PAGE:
'Dislike' password request
Some people willingly give out the information; others comply because they feel they can't afford to say no, AP reported. Some refuse.
Companies that don't ask for passwords have taken other steps, AP reported, such as asking applicants to "friend" human resource managers or to log into a company computer during an interview. It may sound friendlier than demanding a password, but it's the same.
These invasions come after the slow but effective education of people to make their Facebook page "private." Having done so, job seekers deserve privacy.
This isn't about having something "to hide." (As in, "If you have nothing to hide, you have nothing to worry about." This is worrisome for anyone who cares about civil rights.) This is about people, especially young people, who are used to sharing every aspect of their lives online, knowing their rights under federal equal opportunity employment laws that make it illegal to discriminate against a job applicant or an employee because of the person's race, color, religion, sex (including pregnancy), national origin, age (40 or older), disability or genetic information.
Facebook is a repository for all those things that employers are specifically banned from asking, even if the applicant is willing to answer. Religion. Politics. Marital status. Relationship status. Pregnancy staus. Sexual preference. Age. Likes and dislikes. On and on.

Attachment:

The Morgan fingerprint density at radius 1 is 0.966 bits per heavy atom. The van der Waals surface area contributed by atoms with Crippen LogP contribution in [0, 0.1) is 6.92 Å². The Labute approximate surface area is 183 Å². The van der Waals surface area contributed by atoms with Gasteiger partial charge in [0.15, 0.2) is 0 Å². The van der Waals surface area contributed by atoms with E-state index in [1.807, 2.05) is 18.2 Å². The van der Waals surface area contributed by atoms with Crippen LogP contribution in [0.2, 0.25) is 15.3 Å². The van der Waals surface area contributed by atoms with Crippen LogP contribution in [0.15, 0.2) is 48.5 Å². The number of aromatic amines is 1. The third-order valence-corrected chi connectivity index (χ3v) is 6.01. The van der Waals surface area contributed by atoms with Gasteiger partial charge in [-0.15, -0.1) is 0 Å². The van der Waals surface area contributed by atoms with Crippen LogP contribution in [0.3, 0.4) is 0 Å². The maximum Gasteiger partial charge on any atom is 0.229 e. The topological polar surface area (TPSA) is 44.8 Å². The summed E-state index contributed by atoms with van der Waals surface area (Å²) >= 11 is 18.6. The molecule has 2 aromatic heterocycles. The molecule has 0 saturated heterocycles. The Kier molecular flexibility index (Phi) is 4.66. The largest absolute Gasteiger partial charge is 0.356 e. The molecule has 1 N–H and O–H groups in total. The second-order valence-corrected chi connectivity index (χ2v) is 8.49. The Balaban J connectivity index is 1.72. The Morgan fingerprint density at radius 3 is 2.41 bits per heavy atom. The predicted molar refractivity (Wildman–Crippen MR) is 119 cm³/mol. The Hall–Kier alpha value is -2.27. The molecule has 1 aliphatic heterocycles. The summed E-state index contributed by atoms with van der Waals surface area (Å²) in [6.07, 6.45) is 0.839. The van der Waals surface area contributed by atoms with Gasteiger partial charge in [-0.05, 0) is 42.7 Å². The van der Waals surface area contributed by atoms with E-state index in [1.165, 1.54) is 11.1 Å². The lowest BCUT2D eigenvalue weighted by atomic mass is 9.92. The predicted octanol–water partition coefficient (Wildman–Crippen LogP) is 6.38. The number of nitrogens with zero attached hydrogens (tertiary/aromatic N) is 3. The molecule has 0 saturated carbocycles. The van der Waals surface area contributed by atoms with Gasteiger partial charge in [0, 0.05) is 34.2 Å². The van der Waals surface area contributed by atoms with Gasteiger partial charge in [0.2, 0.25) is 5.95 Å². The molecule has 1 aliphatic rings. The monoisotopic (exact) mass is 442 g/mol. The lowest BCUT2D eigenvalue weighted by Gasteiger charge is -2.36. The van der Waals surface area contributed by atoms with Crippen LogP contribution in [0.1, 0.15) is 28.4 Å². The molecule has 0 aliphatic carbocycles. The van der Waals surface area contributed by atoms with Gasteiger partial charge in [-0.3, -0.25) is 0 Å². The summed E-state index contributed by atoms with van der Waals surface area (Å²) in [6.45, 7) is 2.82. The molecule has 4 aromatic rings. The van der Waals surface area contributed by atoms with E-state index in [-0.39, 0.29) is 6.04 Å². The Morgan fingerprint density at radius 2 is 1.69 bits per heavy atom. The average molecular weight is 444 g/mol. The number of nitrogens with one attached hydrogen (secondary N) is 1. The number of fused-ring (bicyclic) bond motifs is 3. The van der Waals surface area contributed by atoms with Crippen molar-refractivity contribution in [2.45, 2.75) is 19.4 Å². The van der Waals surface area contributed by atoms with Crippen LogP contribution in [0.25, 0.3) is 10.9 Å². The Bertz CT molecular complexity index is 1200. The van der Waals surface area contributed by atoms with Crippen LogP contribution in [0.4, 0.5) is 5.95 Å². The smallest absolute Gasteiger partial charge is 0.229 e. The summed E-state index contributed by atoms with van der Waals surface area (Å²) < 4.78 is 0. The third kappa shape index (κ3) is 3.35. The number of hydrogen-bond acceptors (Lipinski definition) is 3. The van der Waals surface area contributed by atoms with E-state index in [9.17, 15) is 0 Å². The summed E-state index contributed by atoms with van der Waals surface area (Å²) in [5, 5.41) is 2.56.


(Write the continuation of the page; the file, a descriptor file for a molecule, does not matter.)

With the exception of jobs requiring true security clearance, private businesses and government have absolutely no right to request Facebook passwords.
"It's akin to requiring someone's house keys," said Orin Kerr, a George Washington University law professor and former federal prosecutor, who calls it "an egregious privacy violation," AP reported.
Following the Associated Press report, the American Civil Liberties Union created a "demand your dotRights" campaign on Facebook. "You shouldn't have to choose between technology and privacy," the page says.
As life on the internet hurtles forward, refresher courses regarding privacy rights are necessary. Something is truly wrong when employers think it's OK to ask for Facebook passwords. As the ACLU states in the blog post, "Your Facebook password is none of your boss' business": "The same standards of privacy that we expect offline -- in the real world -- should apply online in our digital lives as well."
And if we can adhere to and enforce those existing standards, we won't have to create separate equal opportunity laws regarding internet privacy.
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